QB: Allen Iverson. With NFL defenses getting faster and faster, you need a QB who can avoid pressure and also present the threat of the run on every play. Who better than AI? During his prime Iverson was one of the quickest and most tenacious players. He drove to the hole without hesitation and was not afraid to get hit. You need that type of toughness in the leader of your offense. After a sack or a knockdown, it always helps keep morale up when the quarterback bounces back quickly and moves on to the next play. No one got up more after being sent sprawling to the hardwood than Iverson. Also, Iverson was the center of the Philadelphia 76ers offense and everything ran through him, causing people to label him as a ball hog. Well, by making him my QB I’m making sure the ball is in his hands on every play. Some people might argue that he is too small. To channel my inner Joy Behar so what, who cares? People said Drew Brees was too small and he just won some big game or something. If you still don’t like my choice of Iverson, watch this.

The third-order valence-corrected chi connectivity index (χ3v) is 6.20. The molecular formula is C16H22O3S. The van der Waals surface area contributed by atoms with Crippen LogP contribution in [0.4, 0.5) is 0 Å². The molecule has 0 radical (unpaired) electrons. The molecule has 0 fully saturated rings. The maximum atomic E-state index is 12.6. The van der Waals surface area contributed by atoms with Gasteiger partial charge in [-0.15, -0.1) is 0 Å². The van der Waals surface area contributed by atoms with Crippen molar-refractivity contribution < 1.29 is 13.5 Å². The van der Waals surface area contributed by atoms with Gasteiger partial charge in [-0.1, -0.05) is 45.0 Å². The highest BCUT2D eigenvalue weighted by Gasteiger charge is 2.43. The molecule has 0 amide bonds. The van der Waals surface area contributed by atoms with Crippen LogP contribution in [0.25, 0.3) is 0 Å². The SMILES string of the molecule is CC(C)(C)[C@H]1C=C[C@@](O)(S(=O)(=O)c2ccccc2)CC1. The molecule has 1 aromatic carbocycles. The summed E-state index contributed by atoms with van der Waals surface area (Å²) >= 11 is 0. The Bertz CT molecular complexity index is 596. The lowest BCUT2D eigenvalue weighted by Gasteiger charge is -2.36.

RB: LeBron James. With all due respect to every other RB who has ever played in the NFL, LeBron would be the most feared one. Who wants to try to tackle a 250 pounder running full speed? I have an answer. NO ONE. With his speed and strength he could score 6 anytime he touched the ball, no matter where he was on the field. LeBron also has great vision and would be able to see holes before they opened up and would also know when to break a run outside or just barrel up the middle for 4 yards. He would make Adrian Peterson look like Betty White.